Both India and China would like to have Bangladesh by their side and there are several reasons for it. Bangladesh has been a good friend of India for the longest time and currently, the relationship of India with its other neighbouring countries including Pakistan, Nepal, and Bhutan is substandard.
The Pakistan -India relationship has always been unpleasant since the emergence of the two countries. Soon after this 15 June incident, Nepal has demanded land from India which reportedly does not belong to them.
Moreover, just a week back Bhutan has stopped water flow from their country to India which during this hot weather has made life difficult for the Indian farmers. All this imply towards shambled relation of India with its respective neighbours.
It has been said in an article published in the East Asia Forum that two countries aim to use trade to leverage Bangladesh as a favourable place for trade. Throughout their writings, they provided a comparative picture of trade between the two countries. Meanwhile, just after the border Incident, China has declared duty free entry to many Bangladeshi made goods to China while a large portion of trade happens for Bangladesh with India.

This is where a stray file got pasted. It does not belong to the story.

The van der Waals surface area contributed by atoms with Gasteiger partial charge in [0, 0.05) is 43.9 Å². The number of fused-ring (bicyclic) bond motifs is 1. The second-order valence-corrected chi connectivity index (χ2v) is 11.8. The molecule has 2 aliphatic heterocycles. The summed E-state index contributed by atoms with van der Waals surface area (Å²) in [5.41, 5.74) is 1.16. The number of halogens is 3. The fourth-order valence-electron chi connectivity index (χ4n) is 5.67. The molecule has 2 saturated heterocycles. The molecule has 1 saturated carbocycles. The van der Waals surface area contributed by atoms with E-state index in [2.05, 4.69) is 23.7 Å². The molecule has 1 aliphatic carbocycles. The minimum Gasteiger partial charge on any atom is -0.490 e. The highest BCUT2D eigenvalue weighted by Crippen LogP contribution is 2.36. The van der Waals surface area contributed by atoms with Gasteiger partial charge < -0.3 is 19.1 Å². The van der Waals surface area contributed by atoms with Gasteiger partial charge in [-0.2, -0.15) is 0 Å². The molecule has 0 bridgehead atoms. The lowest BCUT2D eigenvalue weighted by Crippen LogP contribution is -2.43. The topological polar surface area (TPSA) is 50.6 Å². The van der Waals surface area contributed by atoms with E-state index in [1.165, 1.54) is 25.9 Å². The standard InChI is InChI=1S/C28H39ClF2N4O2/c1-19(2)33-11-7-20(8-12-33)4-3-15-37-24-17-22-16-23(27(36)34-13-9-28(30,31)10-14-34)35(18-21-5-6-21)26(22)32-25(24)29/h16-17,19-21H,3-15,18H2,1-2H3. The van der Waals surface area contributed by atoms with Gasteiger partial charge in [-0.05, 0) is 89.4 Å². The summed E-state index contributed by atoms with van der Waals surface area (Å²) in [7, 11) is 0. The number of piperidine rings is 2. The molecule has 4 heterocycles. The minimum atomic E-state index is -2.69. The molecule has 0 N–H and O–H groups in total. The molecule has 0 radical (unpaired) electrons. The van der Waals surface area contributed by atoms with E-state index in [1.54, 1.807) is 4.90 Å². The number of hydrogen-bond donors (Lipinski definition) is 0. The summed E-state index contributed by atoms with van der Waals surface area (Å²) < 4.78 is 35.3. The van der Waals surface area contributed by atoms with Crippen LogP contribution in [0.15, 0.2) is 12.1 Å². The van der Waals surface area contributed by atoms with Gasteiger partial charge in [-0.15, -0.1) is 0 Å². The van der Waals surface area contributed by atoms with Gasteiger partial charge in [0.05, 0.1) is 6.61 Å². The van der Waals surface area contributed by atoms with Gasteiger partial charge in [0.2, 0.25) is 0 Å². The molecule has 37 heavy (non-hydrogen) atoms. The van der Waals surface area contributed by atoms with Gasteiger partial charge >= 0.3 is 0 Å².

From July, 97 percent of the exported products will benefit from adding 5,161 more Bangladeshi products to the list of 3,095 existing products on the Chinese duty-free market. This tariff exemption is expected to assist Bangladesh minimise the economic impact of the Covid-19.
Also, the entry of Bangladeshi products into the market in China will make the market more competitive and improving trade ties between the two neighbours. China has a 17-billion-dollar market in Bangladesh, in comparison to this Bangladesh export only 75 million-dollar goods.
Further, China has given plenty of financial assistance to Bangladesh in the upgrading of infrastructure including the Padma bridge project and has promised more financial assistance in the future.
On the other hand, India is still to make any move after the incident. India exports 8 billion dollars of goods but in comparison, it takes 26 million worth of goods from us. India also gives financial assistance to Bangladesh which is about 15 crore dollars a year.